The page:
Column : CAGIndias Adjustment Bureau

Written by Surjit S Bhalla | Updated: Sep 12 2012, 07:40am hrs
Over the last week or so, I have had the good fortune of having extended and extensive discussions about the CAG and Coalgate with individuals whom I respect. With a few notable exceptions, the considered view of these PLU+s (people like us, and liberals) was that net-net, the CAG had done a good service to the nation via the documentation of the coal scam. They admit that the CAG very likely, and knowingly, wildly exaggerated the extent of the coal loss associated with the non-auction of the coal mines; but that is just a technicality. What is disturbing, very disturbing, is that a reasonably large section of the intellectual and policy wonk community of Delhi should think this way.

What are the facts, and what is at stake The facts are that the CAG loss of R1.86 lakh crore from non-auction of coal mines is suspect. Even by CAGs own admission, the loss may have been less. The second fact is that while simultaneously tabling three reports in Parliamenton coal, power and airportsthe CAG, for reasons open to speculation, decided to use a 10% discount rate to obtain the estimate of the governments loss (or equivalently, the scam estimate) from power and airports, but a zero percent discount rate for coal. Given that the time-period of gains from all the three sectors is 25 years or more, this CAG decision is, at a minimum, inexplicable and suspect. A 10% discount rate would reduce the CAG estimate of the scam by over 60%a large decline from the lofty figure of R1.86 lakh crore. Is that why the CAG used a zero discount ratebecause R74,000 crore does not sound as ignoble as R1.86 lakh crore Are sound bites worth a gross, deliberate miscalculation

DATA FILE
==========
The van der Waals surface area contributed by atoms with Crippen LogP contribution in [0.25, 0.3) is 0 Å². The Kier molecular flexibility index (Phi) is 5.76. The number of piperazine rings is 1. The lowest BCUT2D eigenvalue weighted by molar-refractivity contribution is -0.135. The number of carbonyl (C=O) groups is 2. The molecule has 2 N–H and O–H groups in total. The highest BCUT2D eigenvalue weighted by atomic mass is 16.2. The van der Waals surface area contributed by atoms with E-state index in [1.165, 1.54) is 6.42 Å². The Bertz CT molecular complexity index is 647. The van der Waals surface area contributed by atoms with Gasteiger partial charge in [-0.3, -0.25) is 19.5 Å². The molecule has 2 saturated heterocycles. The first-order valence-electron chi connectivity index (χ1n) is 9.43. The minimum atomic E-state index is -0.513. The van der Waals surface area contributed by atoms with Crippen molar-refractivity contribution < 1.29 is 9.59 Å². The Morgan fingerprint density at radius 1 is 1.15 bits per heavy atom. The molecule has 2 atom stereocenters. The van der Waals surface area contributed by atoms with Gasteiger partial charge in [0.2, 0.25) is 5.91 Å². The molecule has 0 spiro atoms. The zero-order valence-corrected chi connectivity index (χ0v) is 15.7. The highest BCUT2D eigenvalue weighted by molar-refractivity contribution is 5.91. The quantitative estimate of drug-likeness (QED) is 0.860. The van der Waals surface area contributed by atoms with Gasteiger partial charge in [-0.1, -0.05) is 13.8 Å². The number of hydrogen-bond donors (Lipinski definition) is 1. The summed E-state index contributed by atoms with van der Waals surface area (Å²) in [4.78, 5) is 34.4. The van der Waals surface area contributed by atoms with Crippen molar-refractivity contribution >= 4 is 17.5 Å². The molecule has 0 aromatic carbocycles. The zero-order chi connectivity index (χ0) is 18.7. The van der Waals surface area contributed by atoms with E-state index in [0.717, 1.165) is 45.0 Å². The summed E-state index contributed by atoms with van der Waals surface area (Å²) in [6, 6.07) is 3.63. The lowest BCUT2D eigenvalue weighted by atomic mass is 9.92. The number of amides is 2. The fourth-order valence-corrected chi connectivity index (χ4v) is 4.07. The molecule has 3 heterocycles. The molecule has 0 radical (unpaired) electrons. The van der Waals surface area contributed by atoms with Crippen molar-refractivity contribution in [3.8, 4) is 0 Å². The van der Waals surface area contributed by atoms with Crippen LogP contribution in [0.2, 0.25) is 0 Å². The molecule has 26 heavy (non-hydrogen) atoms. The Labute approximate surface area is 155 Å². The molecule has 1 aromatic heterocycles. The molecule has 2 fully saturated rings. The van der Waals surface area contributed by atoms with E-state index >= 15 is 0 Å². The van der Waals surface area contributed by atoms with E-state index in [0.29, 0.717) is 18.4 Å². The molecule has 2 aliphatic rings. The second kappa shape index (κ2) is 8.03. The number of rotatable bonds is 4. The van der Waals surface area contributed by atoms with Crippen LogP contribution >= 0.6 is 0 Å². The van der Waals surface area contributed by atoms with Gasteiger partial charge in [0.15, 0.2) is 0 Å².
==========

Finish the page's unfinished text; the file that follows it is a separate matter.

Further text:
If the CAG had chosen a zero discount rate for all the three reports, then there would be some doubt about what they were trying to achieve. And the benefit of the doubt by most, and especially PLU+s, is always given to champions against the government, the champions of truth, justice, and the Indian way. So the CAG would have an excuse for not undertaking the most elemental of calculationswe didnt know, we dont have the expertise, or that it is a minor technical objection, so why arent you looking at the big picture.

And the big picture is the fight against corruption, fight against a big brother government, and fight against crony capitalism. In my view, all of these fights are extremely worthy, and battles I fully subscribe to. The way this government has handled issues related to the internet, the way state governments have handled cartoons and criticisms, all of this suggests that big brother behaviour la our neighbors in China needs to be challenged. I have some problems with the fight against crony capitalism; the fight is too narrow. The CAGs narrowness was revealed by the fact that strangely, and contrary to the draft report, the final report did not include any losses to the larger, much larger public coal sector. This is a new definition of corruption and cronyism. If the public sector does it, it is okay. Why Is the public sector less susceptible to cronyism, even though it is easier for the public sector to be in bed with corrupt politicians Is the public sector less corrupt, and if so, what is the evidence, especially since most of the evidence (e.g. Air India, Ashoka Hotels) points in the opposite direction And who makes the rules for crony capitalism to flourish The public sector government. So, shouldnt we be talking about crony socialism rather than reflexively shouting crony capitalism Unless we mean crony socialism when we say crony capitalism, in which case we should use the correct term.